Children as young as two years old are experiencing mental disorders, according to new statistics from NHS Digital.
One in eighteen (5.5 per cent) pre-school children were identified as having at least one mental disorder, the data showed. It is the first time the prevalence of such disorders in two to four year olds has been recorded in England.
Researchers noted these are ‘experimental statistics’, as information was collected from parents instead of the children themselves.
Overall, mental disorders have risen among children in England. Among five to 19-year-olds, one in eight had a mental disorder in 2017 – rising from 10.1 per cent in 2004 to 11.2 per cent in 2017.
To put that into perspective: if you had a class of 24 children, three of them would have a mental disorder.
The data collected information from 9,117 children and young people, and their parents or teachers. Mental disorders were grouped into four categories – emotional, behavioural, hyperactivity and other less common disorders. It’s worth noting mental health is not the same as a mental disorder – to count as a disorder, symptoms must have caused “significant distress” to the child.
Emotional disorders have become more common in five to 15-year-olds – rising from 3.9 per cent in 2004 to 5.8 per cent in 2017. All other types of disorder, remained similar in prevalence for this age group.
Different disorders were found to be more or less common at different stages of childhood, with rates of mental disorder higher in older age groups.
Behavioural disorders were evident in one in 40 (2.5 per cent) preschool children, mainly in the form of oppositional defiant disorder (1.9 per cent), which is characterised by negative and disruptive behaviours.
Among young people, one in six (16.9 per cent) 17 to 19-year-olds were found to have a mental disorder, with one in 16 (6.4 per cent) experiencing more than one mental disorder at the time of interview.
Alarmingly, one quarter (25.5 per cent) of 11 to 16-year-olds with a mental disorder had self-harmed or attempted suicide at some point, compared to 3 per cent of those who were not diagnosed as having a mental disorder.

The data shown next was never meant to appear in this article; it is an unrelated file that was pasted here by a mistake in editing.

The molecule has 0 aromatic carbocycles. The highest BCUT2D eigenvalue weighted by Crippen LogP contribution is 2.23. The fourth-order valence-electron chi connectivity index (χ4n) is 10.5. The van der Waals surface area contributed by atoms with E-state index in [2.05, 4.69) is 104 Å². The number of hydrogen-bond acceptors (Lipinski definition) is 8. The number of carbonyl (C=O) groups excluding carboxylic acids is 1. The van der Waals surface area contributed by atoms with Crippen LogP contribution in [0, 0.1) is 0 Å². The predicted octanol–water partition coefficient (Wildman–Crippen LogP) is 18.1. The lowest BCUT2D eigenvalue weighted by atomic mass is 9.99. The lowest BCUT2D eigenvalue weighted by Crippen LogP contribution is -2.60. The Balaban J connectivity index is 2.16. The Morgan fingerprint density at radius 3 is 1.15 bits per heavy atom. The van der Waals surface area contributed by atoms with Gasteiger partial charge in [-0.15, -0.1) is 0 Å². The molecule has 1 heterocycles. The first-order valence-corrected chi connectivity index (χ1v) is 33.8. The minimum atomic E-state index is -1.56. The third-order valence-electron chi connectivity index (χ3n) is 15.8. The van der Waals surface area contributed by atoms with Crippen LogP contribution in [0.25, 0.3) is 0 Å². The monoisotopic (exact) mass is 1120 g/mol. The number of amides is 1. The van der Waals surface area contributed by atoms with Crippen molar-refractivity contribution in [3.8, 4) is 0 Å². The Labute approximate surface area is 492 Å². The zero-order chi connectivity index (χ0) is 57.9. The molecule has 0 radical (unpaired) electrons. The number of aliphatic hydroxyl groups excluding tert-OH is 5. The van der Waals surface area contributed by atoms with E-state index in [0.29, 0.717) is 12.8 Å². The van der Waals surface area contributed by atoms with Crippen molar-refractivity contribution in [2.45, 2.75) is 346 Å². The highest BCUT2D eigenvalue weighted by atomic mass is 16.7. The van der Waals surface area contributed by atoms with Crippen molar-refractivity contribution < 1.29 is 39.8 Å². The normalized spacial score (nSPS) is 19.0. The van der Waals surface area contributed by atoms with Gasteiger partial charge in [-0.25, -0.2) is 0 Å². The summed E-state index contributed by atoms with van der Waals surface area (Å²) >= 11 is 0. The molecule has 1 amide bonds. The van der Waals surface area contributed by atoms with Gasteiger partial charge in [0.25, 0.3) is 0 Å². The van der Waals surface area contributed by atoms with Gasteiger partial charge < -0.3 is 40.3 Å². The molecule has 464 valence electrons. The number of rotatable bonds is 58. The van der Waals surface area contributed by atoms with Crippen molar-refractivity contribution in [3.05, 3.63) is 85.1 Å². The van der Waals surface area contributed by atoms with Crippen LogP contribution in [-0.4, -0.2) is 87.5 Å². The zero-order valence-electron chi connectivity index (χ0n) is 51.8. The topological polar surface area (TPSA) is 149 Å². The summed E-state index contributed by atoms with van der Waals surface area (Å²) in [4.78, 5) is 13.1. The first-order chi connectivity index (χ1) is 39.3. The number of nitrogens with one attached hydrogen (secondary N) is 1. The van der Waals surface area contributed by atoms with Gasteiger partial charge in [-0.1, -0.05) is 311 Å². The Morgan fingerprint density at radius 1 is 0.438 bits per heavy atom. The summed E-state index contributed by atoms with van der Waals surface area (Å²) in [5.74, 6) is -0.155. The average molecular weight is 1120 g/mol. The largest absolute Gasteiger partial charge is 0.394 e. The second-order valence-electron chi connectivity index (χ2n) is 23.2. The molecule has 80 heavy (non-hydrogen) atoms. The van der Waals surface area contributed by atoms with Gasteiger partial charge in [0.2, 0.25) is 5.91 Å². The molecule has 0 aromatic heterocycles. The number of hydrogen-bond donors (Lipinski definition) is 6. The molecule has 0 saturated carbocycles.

In 17 to 19-year-olds with a mental disorder, nearly half (46.8 per cent) had self harmed or made a suicide attempt.
One third (34.9 per cent) of young people aged 14 to 19-years-old who identified as LGBT+ had a mental disorder, as opposed to 13.2 per cent of those who identified as heterosexual.
Katharine Sadler, Research Director at the National Centre for Social Research, which carried out the survey, said the results provide further evidence that the mental health of children and young people must be addressed.
“If we are to protect future generations, we need to better understand and support those facing mental health issues,” she said. “We hope these findings help to inform the government and wider society, and shape policy moving forwards.”
Sarah Hughes, chief executive of the Centre for Mental Health, called for sustained investment in mental health services.
“Today’s survey results underline the case for a comprehensive approach to improving children’s mental health,” she said. “Childhood mental health difficulties are inextricably linked to social and economic inequalities, the adversities children encounter and the environments they live in.
“That means investing not just in more and better mental health services for children and young people but in taking action across government to protect and promote mental wellbeing.”